While Andy Barker, P.I. never really got the chance to fully realize its potential, these six episodes are a good showcase for what could’ve been a very funny series. Much of the credit goes to the cast, as they clearly had a lot of fun with the material. Unfortunately, the premise may have been a little too weird for it to really gain enough viewers right off the bat. Given more time, it may have found its footing and an audience.

The bonus features include commentary tracks for each of the six episodes, featuring Conan O’Brien, Jonathan, Groff, Richter, and various cast members. There is also a featurette on the making of the series that offers insight into the premise and plans for the series had it not been canceled so quickly; as well as a gag reel.


To be a migrant worker in America is to relearn the basic skills of living. Imagine doing that in your 60s and 70s, when you thought you'd be retired.

Nomadland: Surviving America in the Twenty-First Century

Publisher: W. W. Norton
Author: Jessica Bruder
Publication date: 2017-09

There's been much hand-wringing over the state of the American economy in recent years. After the 2008 financial crisis upended middle-class families, we now live with regular media reports of recovery and growth -- as well as rising inequality and decreased social mobility. We ponder what kind of future we're creating for our children, while generally failing to consider who has already fallen between the gaps.

Keep reading... Show less

This film suggests that all violence—wars, duels, boxing, and the like—is nothing more than subterfuge for masculine insecurities and romantic adolescent notions, which in many ways come down to one and the same thing.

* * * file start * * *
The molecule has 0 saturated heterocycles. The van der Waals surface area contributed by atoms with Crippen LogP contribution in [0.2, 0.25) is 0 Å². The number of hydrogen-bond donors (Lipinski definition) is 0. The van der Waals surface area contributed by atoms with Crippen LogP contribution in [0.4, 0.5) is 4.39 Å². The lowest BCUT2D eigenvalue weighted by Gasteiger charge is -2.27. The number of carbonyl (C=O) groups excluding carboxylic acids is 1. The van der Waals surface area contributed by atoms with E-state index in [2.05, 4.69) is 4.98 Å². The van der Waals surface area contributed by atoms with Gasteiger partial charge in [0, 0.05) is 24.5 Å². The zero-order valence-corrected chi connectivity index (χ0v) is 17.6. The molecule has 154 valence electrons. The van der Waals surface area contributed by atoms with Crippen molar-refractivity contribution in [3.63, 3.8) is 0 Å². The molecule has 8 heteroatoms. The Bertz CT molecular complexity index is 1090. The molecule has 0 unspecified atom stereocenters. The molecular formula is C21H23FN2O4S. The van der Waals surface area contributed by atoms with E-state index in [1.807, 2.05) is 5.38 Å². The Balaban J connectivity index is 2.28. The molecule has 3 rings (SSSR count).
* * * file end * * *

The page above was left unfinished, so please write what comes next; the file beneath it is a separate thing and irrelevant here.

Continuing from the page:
2001: A Space Odyssey (1968) crystalizes a rather nocturnal view of heterosexual, white masculinity that pervades much of Stanley Kubrick's films: after slithering from the primordial slime, we jockey for position in ceaseless turf wars over land, money, and women. Those wielding the largest bone/weapon claim the spoils. Despite our self-delusions about transcending our simian stirrings through our advanced technology and knowledge, we remain mired in our ancestral origins of brute force and domination—brilliantly condensed by Kubrick in one of the most famous cuts in cinematic history: a twirling bone ascends into the air only to cut to a graphic match of a space station. Ancient and modern technology collapse into a common denominator of possession, violence, and war.

Keep reading... Show less

Inane Political Discourse, or, Alan Partridge's Parody Politics

Publicity photo of Steve Coogan courtesy of Sky Consumer Comms

That the political class now finds itself relegated to accidental Alan Partridge territory along the with rest of the twits and twats that comprise English popular culture is meaningful, to say the least.

"I evolve, I don't…revolve."
-- Alan Partridge

Alan Partridge began as a gleeful media parody in the early '90s but thanks to Brexit he has evolved into a political one. In print and online, the hopelessly awkward radio DJ from Norwich, England, is used as an emblem for incompetent leadership and code word for inane political discourse.

Keep reading... Show less

Here comes another Kompakt Pop Ambient collection to make life just a little more bearable.

Another (extremely rough) year has come and gone, which means that the German electronic music label Kompakt gets to roll out their annual Total and Pop Ambient compilations for us all.

Keep reading... Show less

Winner of the 2017 Ameripolitan Music Award for Best Rockabilly Female stakes her claim with her band on accomplished new set.

Lara Hope & The Ark-Tones

Love You To Life

Label: Self-released
Release Date: 2017-08-11

Lara Hope and her band of roots rockin' country and rockabilly rabble rousers in the Ark-Tones have been the not so best kept secret of the Hudson Valley, New York music scene for awhile now.

Keep reading... Show less
Pop Ten
Mixed Media
PM Picks

© 1999-2017 All rights reserved.
Popmatters is wholly independently owned and operated.